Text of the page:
Updated: Jul 7
Lessons From a Waterfall
This picture looks so peaceful, the feeling is one of peace, but it's certainly not peaceful! Sat on the boulder 'noticing' as my form of meditation, I noticed just how loud the water was! I mean it’s really loud, thunderous even, yet walking up there it wasn't what I had 'noticed'. I was busy looking at the trees, listening to the birds, watching the movement of the water and bathing in the rich, lush green-ness all around me. My other senses had drowned out the sound of the water, it was there subconsciously, just background noise. When I stopped and realised how loud it was, it amazed me that I hadn't mentally registered it before.
It is a metaphor for life really. We can be so distracted by other things that something important could be shouting for our attention and we wouldn't really be aware.
Stop for one second and listen, listen to all the noise in your head,noises around you and within you, noise, noise, noise, it's no wonder we get overwhelmed and can’t think clearly.
The mind is busy and noisy, yet the body and soul whisper in comparison. To hear the whispers of the body and soul we may need to learn how to quieten the noise in the mind, to tame the torrent of thoughts, reducing the volume, removing the boulders so to speak, so that it becomes a steady quiet flow.
I believe this is why meditation in whatever form is so important, so we can sit with it all, notice the noise. I used to find (still do sometimes) that I had a number of expectations when it came to meditation; if I can't settle or if I’m focused but get no revolutionary insights then I get frustrated! We try to control and plan so much, even if consciously we don't think we do, we have been conditioned to have certain expectations. What if we could bring an acceptance of whatever happens or arises with a quality of love, compassion and a sense of curiosity for wherever we are right now.
“Your present circumstances don’t determine where you can go, they merely determine where you start.”– Nido Qubien
The irony of it is that control is an illusion, nothing is really in our control. We are very small parts of a far greater whole; Nature. If you're fortunate enough to spend time in nature, wild untamed areas of nature especially, you get a sense of that greater whole and the illusion that we're in control drops away.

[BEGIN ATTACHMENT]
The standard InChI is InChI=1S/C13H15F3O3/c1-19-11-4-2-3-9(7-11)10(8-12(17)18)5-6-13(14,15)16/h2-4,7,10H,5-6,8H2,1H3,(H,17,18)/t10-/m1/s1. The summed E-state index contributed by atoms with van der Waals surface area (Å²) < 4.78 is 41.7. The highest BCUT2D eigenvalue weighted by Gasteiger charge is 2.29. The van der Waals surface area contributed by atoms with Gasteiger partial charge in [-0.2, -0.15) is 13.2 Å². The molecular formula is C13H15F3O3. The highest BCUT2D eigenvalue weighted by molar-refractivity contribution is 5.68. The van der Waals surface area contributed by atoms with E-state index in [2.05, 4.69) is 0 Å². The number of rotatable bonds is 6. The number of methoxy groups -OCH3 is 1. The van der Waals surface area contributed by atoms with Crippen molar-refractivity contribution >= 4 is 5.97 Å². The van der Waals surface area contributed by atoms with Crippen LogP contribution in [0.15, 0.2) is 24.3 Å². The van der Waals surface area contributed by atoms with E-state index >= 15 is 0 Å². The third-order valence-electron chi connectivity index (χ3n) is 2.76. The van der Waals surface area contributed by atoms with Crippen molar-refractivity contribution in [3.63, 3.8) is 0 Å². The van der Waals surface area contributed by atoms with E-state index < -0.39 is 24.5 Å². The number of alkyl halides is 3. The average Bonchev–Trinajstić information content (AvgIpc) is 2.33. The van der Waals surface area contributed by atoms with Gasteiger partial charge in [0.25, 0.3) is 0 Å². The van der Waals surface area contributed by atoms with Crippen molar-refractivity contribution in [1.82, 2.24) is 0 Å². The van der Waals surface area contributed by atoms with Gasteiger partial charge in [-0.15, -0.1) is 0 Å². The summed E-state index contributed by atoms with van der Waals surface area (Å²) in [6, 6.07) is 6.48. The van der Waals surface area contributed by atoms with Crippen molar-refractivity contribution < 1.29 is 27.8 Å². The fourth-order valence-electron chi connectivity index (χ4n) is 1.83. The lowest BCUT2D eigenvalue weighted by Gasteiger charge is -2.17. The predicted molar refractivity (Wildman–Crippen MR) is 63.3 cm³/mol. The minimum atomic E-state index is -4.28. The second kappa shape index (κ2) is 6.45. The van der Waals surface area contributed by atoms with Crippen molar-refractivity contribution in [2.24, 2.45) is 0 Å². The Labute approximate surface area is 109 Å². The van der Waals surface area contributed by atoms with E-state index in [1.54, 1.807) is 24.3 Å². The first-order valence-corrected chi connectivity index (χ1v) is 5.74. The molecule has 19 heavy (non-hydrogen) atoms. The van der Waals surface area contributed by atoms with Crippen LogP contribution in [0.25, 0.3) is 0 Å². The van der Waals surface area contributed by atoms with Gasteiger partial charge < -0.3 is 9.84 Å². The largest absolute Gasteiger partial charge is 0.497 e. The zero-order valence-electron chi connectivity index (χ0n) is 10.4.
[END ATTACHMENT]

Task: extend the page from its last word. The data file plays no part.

Nothing stays the same, change is constant and it requires a lot of energy to feel like we're staying on top of things in the pursuit of happiness and success.
It can feel especially overwhelming when we are unexpectedly made aware that things are not in our control and that the rug can be pulled from beneath our feet at any time (Covid)
Is this the best use of our energy? Trying to hold onto something that's not really there? If we’re lucky it means we experience a constant amount of low level stress but for some it’s a constant state of high level stress - which all takes its toll on our mental, emotional and physical health. Bouncing back and forth, seeking or regretting, focussing on the future or the past,‘what-if’s’ or ‘if-only’s’ mean we miss the now, life happens in the present, that’s where we find the ‘flow state’.
Flow state is an optimal state of human consciousness and describes the moment of total absorption, when you become so focused on the task at hand that everything else falls away. The term 'flow' originated from the findings of psychologist Mihaly Csikszentmihalyi in the 1970’s.
It’s not necessarily challenges or difficulties that prevent us from experiencing a state of flow, happiness or success, I believe it’s the weight of multitasking. Trying to stay on top of so many things at once leads to a state of overwhelm, scattered attention and energy. Flow state can only be experienced when all our attention and energy is on one thing and actually even more likely if that one thing is slightly out of our comfort zone or slightly exceeds our skill set.
Csikszentmihalyi’s and the other scientists' research uncovered ten characteristics for flow state. Four of which are listed below are said to precede a flow state: